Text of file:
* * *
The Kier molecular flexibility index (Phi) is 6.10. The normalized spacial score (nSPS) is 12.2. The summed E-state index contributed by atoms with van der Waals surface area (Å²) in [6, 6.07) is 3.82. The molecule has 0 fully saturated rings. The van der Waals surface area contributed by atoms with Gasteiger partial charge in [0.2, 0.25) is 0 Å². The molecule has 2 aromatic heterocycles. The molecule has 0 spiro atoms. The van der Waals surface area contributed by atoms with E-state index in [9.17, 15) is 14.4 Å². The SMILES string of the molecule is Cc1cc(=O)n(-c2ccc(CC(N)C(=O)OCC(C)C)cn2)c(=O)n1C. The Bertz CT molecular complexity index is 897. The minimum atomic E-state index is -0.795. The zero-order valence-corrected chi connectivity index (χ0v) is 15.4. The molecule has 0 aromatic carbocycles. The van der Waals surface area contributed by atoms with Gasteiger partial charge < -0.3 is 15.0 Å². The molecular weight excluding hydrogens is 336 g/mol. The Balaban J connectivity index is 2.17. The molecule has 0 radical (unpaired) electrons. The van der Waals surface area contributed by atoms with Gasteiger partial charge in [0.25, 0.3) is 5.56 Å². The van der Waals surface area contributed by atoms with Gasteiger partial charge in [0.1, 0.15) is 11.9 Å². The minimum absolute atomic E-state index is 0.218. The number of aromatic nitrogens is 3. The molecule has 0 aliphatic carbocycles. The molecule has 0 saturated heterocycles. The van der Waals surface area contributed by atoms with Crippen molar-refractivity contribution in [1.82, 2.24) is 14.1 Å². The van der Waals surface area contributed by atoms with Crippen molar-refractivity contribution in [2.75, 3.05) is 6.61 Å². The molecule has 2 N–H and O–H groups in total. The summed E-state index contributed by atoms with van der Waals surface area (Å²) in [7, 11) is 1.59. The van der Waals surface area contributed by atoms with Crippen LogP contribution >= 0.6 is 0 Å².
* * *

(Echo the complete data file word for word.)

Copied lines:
The Kier molecular flexibility index (Phi) is 6.10. The normalized spacial score (nSPS) is 12.2. The summed E-state index contributed by atoms with van der Waals surface area (Å²) in [6, 6.07) is 3.82. The molecule has 0 fully saturated rings. The van der Waals surface area contributed by atoms with Gasteiger partial charge in [0.2, 0.25) is 0 Å². The molecule has 2 aromatic heterocycles. The molecule has 0 spiro atoms. The van der Waals surface area contributed by atoms with E-state index in [9.17, 15) is 14.4 Å². The SMILES string of the molecule is Cc1cc(=O)n(-c2ccc(CC(N)C(=O)OCC(C)C)cn2)c(=O)n1C. The Bertz CT molecular complexity index is 897. The minimum atomic E-state index is -0.795. The zero-order valence-corrected chi connectivity index (χ0v) is 15.4. The molecule has 0 aromatic carbocycles. The van der Waals surface area contributed by atoms with Gasteiger partial charge < -0.3 is 15.0 Å². The molecular weight excluding hydrogens is 336 g/mol. The Balaban J connectivity index is 2.17. The molecule has 0 radical (unpaired) electrons. The van der Waals surface area contributed by atoms with Gasteiger partial charge in [0.25, 0.3) is 5.56 Å². The van der Waals surface area contributed by atoms with Gasteiger partial charge in [0.1, 0.15) is 11.9 Å². The minimum absolute atomic E-state index is 0.218. The number of aromatic nitrogens is 3. The molecule has 0 aliphatic carbocycles. The molecule has 0 saturated heterocycles. The van der Waals surface area contributed by atoms with Crippen molar-refractivity contribution in [1.82, 2.24) is 14.1 Å². The van der Waals surface area contributed by atoms with Crippen molar-refractivity contribution in [2.75, 3.05) is 6.61 Å². The molecule has 2 N–H and O–H groups in total. The summed E-state index contributed by atoms with van der Waals surface area (Å²) in [7, 11) is 1.59. The van der Waals surface area contributed by atoms with Crippen LogP contribution >= 0.6 is 0 Å².